After 50 years, does Puerto Rico 's commonwealth relationship with the United States still work? This question was posed to readers in the July 21 Morning Call's special report, " Puerto Rico : The Commonwealth Turns 50." But in the last two years, we have seen how the world treats the will of the Puerto Rican people. In the matter of the future of the island of Vieques , used for military exercises by the U. S. Navy, a nearly unanimous vote by the Puerto Rican people requested the Navy to leave. However, the U. S. government ignored the request. Today, military bombing maneuvers continue destroying the island of Vieques .
In the last 50 years, the world has witnessed a less dramatic but no less important movement: the largely ignored will of the Puerto Rican people to move away from commonwealth status and gain greater powers of self government.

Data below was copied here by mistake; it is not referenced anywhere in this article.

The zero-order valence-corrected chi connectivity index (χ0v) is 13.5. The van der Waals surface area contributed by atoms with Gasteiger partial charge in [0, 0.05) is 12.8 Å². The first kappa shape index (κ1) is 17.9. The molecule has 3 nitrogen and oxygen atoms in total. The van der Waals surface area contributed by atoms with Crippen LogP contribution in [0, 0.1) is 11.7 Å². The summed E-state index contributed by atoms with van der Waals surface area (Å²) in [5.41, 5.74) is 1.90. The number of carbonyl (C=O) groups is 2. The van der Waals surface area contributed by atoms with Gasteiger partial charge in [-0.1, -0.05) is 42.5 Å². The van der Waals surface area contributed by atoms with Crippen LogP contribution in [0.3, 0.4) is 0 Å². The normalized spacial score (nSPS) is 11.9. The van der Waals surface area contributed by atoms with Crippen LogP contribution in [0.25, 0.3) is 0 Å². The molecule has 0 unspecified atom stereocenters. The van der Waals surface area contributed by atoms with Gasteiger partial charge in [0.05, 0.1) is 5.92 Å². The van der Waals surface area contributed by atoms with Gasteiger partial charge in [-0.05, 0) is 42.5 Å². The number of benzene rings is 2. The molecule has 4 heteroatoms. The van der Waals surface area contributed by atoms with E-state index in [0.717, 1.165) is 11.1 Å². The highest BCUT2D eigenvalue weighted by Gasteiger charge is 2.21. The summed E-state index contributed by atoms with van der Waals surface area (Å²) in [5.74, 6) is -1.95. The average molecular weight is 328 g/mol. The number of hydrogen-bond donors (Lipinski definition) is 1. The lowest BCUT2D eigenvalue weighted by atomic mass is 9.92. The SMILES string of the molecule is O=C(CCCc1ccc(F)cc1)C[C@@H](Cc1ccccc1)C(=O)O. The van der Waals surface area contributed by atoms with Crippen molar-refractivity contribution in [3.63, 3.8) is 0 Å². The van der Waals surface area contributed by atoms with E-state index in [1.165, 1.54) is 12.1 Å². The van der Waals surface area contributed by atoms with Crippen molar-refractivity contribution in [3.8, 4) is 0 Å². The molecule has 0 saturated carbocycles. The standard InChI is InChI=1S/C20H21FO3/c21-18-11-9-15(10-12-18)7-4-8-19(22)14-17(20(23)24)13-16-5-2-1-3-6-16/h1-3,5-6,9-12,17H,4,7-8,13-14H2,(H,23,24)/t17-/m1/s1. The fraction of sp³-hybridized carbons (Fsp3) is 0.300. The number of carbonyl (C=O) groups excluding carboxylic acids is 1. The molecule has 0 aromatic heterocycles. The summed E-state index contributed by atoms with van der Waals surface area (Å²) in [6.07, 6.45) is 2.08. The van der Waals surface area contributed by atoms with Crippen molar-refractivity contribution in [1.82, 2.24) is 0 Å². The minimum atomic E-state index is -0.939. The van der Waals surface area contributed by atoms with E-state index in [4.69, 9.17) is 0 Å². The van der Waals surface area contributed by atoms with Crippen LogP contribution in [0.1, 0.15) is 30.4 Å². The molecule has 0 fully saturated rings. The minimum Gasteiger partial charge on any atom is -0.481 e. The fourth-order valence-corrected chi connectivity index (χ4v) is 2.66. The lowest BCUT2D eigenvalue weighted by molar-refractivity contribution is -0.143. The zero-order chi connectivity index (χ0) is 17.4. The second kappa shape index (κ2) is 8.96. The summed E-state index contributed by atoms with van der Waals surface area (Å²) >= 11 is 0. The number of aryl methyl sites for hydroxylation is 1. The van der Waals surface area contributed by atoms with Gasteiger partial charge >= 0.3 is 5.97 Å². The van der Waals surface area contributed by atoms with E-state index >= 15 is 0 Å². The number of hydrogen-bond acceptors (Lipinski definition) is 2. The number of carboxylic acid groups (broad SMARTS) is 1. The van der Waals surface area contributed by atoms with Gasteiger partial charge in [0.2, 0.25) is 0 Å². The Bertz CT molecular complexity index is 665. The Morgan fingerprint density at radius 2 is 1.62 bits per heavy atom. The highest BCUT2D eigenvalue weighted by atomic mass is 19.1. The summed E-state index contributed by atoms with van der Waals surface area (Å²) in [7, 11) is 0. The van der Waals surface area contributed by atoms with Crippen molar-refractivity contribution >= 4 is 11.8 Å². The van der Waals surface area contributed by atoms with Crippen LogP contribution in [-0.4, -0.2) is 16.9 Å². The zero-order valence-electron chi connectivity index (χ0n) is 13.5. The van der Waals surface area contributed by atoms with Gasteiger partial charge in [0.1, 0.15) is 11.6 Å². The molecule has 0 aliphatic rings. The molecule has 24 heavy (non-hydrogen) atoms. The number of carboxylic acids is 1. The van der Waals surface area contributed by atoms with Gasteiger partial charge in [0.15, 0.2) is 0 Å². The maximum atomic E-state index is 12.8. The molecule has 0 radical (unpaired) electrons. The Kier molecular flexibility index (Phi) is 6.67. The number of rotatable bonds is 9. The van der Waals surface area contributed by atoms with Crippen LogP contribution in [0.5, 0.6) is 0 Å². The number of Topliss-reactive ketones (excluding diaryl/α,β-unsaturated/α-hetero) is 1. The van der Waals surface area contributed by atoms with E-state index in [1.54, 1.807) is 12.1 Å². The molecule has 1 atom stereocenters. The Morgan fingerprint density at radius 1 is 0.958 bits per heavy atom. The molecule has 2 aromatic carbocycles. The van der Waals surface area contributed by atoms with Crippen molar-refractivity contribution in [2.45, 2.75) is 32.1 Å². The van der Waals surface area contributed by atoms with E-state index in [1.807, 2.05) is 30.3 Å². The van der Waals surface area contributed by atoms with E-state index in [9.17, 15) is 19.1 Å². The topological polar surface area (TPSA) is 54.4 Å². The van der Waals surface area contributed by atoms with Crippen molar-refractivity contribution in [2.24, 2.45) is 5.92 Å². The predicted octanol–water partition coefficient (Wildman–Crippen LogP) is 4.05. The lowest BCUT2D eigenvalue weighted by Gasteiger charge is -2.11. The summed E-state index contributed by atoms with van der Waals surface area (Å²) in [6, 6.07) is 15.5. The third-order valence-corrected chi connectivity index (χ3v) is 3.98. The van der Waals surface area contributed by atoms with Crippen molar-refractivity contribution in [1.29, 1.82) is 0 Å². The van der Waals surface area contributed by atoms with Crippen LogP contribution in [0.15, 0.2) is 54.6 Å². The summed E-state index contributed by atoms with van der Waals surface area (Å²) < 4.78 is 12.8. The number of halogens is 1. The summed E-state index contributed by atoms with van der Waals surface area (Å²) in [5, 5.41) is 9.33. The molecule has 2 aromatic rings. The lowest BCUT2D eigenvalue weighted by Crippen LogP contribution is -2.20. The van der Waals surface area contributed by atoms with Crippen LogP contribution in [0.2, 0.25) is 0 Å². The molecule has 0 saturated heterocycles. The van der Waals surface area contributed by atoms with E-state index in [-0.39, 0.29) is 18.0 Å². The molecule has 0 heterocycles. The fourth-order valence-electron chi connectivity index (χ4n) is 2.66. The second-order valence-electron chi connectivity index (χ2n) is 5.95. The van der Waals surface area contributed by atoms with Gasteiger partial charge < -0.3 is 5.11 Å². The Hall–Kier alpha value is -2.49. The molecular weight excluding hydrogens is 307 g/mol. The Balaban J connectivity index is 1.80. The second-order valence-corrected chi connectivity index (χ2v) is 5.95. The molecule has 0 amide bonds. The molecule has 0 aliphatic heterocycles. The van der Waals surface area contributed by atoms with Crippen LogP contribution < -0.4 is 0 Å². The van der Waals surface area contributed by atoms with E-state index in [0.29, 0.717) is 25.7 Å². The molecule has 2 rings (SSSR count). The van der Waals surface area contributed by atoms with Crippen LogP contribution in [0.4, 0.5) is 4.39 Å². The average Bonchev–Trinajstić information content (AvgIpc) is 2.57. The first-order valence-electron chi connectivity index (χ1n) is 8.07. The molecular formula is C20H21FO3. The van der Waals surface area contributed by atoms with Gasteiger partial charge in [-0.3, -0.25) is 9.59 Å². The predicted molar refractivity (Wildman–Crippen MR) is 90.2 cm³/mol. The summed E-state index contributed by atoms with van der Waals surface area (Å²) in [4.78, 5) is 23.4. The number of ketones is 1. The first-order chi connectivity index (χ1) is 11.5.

Between 1967 and 1998, the vote for commonwealth status went from 60 percent to 1 percent. Around the time of the first referendum in 1967, Ex-Chief Justice of Puerto Rico Jos Tras Monge wrote in his book, " Puerto Rico : Trials of the Oldest Colony in the World," that "The people of Puerto Rico reaffirmed their preference for commonwealth status." He also wrote that the people petitioned for greater powers of self-government in permanent association with the United States. Congress looked the other way.
Then in March 1990, three years before the second referendum, the president of the Puerto Rican Independence Party, Rubn Berros Martnez, on a document presented before the House Subcommittee on Insular Affairs, stated, a "Commonwealth status with superficial amendments cannot provide a solution to the status problem of Puerto Rico . Commonwealth is the problem."
By 1998, neither independence nor statehood nor the island's current commonwealth status seemed the right way to go. With a 50 percent vote, the Puerto Rican people decided "none of the above." The vote result demonstrated that statehooders, commonwealthers, and independentistas are not happy with the current political situation.